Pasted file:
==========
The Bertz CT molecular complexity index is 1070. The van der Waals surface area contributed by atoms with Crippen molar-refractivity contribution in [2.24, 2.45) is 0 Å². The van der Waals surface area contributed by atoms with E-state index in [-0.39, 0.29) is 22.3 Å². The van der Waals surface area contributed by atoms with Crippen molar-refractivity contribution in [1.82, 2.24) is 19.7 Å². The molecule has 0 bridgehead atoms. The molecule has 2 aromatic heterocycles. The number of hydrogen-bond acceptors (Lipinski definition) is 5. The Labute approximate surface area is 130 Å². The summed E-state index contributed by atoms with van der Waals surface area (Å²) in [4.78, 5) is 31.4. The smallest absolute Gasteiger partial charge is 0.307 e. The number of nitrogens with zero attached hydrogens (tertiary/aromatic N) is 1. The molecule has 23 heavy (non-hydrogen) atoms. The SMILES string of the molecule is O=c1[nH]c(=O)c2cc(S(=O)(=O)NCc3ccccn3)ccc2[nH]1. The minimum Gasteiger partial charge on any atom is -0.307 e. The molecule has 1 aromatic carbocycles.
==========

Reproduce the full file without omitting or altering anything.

The Bertz CT molecular complexity index is 1070. The van der Waals surface area contributed by atoms with Crippen molar-refractivity contribution in [2.24, 2.45) is 0 Å². The van der Waals surface area contributed by atoms with E-state index in [-0.39, 0.29) is 22.3 Å². The van der Waals surface area contributed by atoms with Crippen molar-refractivity contribution in [1.82, 2.24) is 19.7 Å². The molecule has 0 bridgehead atoms. The molecule has 2 aromatic heterocycles. The number of hydrogen-bond acceptors (Lipinski definition) is 5. The Labute approximate surface area is 130 Å². The summed E-state index contributed by atoms with van der Waals surface area (Å²) in [4.78, 5) is 31.4. The smallest absolute Gasteiger partial charge is 0.307 e. The number of nitrogens with zero attached hydrogens (tertiary/aromatic N) is 1. The molecule has 23 heavy (non-hydrogen) atoms. The SMILES string of the molecule is O=c1[nH]c(=O)c2cc(S(=O)(=O)NCc3ccccn3)ccc2[nH]1. The minimum Gasteiger partial charge on any atom is -0.307 e. The molecule has 1 aromatic carbocycles.